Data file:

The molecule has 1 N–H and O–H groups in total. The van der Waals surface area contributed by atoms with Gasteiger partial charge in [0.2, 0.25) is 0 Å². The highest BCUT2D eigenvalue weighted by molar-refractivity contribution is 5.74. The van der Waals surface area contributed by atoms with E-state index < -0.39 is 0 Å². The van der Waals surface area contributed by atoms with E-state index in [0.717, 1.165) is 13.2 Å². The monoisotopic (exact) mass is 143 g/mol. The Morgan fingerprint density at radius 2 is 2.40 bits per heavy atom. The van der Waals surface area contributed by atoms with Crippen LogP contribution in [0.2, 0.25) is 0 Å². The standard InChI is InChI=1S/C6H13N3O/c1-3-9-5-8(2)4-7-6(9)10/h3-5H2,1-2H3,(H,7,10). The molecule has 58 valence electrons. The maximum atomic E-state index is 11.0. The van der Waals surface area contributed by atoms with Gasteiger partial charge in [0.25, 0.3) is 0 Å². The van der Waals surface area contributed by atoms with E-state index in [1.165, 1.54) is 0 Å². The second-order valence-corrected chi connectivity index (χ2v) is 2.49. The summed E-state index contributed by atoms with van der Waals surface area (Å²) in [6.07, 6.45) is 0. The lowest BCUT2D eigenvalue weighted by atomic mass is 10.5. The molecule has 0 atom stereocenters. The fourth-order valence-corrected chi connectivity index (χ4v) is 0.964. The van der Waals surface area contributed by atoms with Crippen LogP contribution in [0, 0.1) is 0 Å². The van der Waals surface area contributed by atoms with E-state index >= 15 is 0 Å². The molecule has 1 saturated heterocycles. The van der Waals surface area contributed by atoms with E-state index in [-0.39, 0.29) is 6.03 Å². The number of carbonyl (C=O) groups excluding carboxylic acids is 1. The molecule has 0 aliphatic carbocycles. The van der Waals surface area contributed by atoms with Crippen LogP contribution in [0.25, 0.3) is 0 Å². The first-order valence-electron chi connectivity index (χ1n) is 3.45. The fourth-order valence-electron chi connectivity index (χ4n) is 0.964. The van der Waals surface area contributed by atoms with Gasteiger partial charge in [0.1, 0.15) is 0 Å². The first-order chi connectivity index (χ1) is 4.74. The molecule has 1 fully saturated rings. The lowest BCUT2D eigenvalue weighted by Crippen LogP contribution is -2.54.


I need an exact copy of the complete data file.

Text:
The molecule has 1 N–H and O–H groups in total. The van der Waals surface area contributed by atoms with Gasteiger partial charge in [0.2, 0.25) is 0 Å². The highest BCUT2D eigenvalue weighted by molar-refractivity contribution is 5.74. The van der Waals surface area contributed by atoms with E-state index < -0.39 is 0 Å². The van der Waals surface area contributed by atoms with E-state index in [0.717, 1.165) is 13.2 Å². The monoisotopic (exact) mass is 143 g/mol. The Morgan fingerprint density at radius 2 is 2.40 bits per heavy atom. The van der Waals surface area contributed by atoms with Crippen LogP contribution in [0.2, 0.25) is 0 Å². The standard InChI is InChI=1S/C6H13N3O/c1-3-9-5-8(2)4-7-6(9)10/h3-5H2,1-2H3,(H,7,10). The molecule has 58 valence electrons. The maximum atomic E-state index is 11.0. The van der Waals surface area contributed by atoms with Gasteiger partial charge in [0.25, 0.3) is 0 Å². The van der Waals surface area contributed by atoms with E-state index in [1.165, 1.54) is 0 Å². The second-order valence-corrected chi connectivity index (χ2v) is 2.49. The summed E-state index contributed by atoms with van der Waals surface area (Å²) in [6.07, 6.45) is 0. The lowest BCUT2D eigenvalue weighted by atomic mass is 10.5. The molecule has 0 atom stereocenters. The fourth-order valence-corrected chi connectivity index (χ4v) is 0.964. The van der Waals surface area contributed by atoms with Crippen LogP contribution in [0, 0.1) is 0 Å². The van der Waals surface area contributed by atoms with E-state index >= 15 is 0 Å². The molecule has 1 saturated heterocycles. The van der Waals surface area contributed by atoms with E-state index in [-0.39, 0.29) is 6.03 Å². The number of carbonyl (C=O) groups excluding carboxylic acids is 1. The molecule has 0 aliphatic carbocycles. The van der Waals surface area contributed by atoms with Crippen LogP contribution in [0.25, 0.3) is 0 Å². The first-order valence-electron chi connectivity index (χ1n) is 3.45. The fourth-order valence-electron chi connectivity index (χ4n) is 0.964. The van der Waals surface area contributed by atoms with Gasteiger partial charge in [0.1, 0.15) is 0 Å². The first-order chi connectivity index (χ1) is 4.74. The molecule has 1 fully saturated rings. The lowest BCUT2D eigenvalue weighted by Crippen LogP contribution is -2.54.